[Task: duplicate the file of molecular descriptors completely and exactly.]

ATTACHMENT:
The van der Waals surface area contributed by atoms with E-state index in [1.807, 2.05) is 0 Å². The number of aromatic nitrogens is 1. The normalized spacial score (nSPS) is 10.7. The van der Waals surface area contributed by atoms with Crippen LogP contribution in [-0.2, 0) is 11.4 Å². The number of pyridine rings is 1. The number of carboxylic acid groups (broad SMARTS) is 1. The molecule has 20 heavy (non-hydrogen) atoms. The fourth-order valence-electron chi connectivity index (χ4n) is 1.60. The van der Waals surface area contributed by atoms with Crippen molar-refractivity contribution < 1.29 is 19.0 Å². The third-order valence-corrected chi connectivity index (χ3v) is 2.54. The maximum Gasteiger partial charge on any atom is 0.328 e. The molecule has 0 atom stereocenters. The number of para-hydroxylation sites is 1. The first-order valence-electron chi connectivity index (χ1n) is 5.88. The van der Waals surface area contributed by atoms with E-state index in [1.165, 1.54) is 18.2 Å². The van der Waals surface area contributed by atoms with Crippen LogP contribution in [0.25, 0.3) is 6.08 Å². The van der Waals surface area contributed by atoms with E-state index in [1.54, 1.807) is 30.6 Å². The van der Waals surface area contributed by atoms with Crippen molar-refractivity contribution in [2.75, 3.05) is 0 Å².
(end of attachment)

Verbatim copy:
The van der Waals surface area contributed by atoms with E-state index in [1.807, 2.05) is 0 Å². The number of aromatic nitrogens is 1. The normalized spacial score (nSPS) is 10.7. The van der Waals surface area contributed by atoms with Crippen LogP contribution in [-0.2, 0) is 11.4 Å². The number of pyridine rings is 1. The number of carboxylic acid groups (broad SMARTS) is 1. The molecule has 20 heavy (non-hydrogen) atoms. The fourth-order valence-electron chi connectivity index (χ4n) is 1.60. The van der Waals surface area contributed by atoms with Crippen molar-refractivity contribution < 1.29 is 19.0 Å². The third-order valence-corrected chi connectivity index (χ3v) is 2.54. The maximum Gasteiger partial charge on any atom is 0.328 e. The molecule has 0 atom stereocenters. The number of para-hydroxylation sites is 1. The first-order valence-electron chi connectivity index (χ1n) is 5.88. The van der Waals surface area contributed by atoms with E-state index in [1.165, 1.54) is 18.2 Å². The van der Waals surface area contributed by atoms with Crippen LogP contribution in [0.25, 0.3) is 6.08 Å². The van der Waals surface area contributed by atoms with E-state index in [1.54, 1.807) is 30.6 Å². The van der Waals surface area contributed by atoms with Crippen molar-refractivity contribution in [2.75, 3.05) is 0 Å².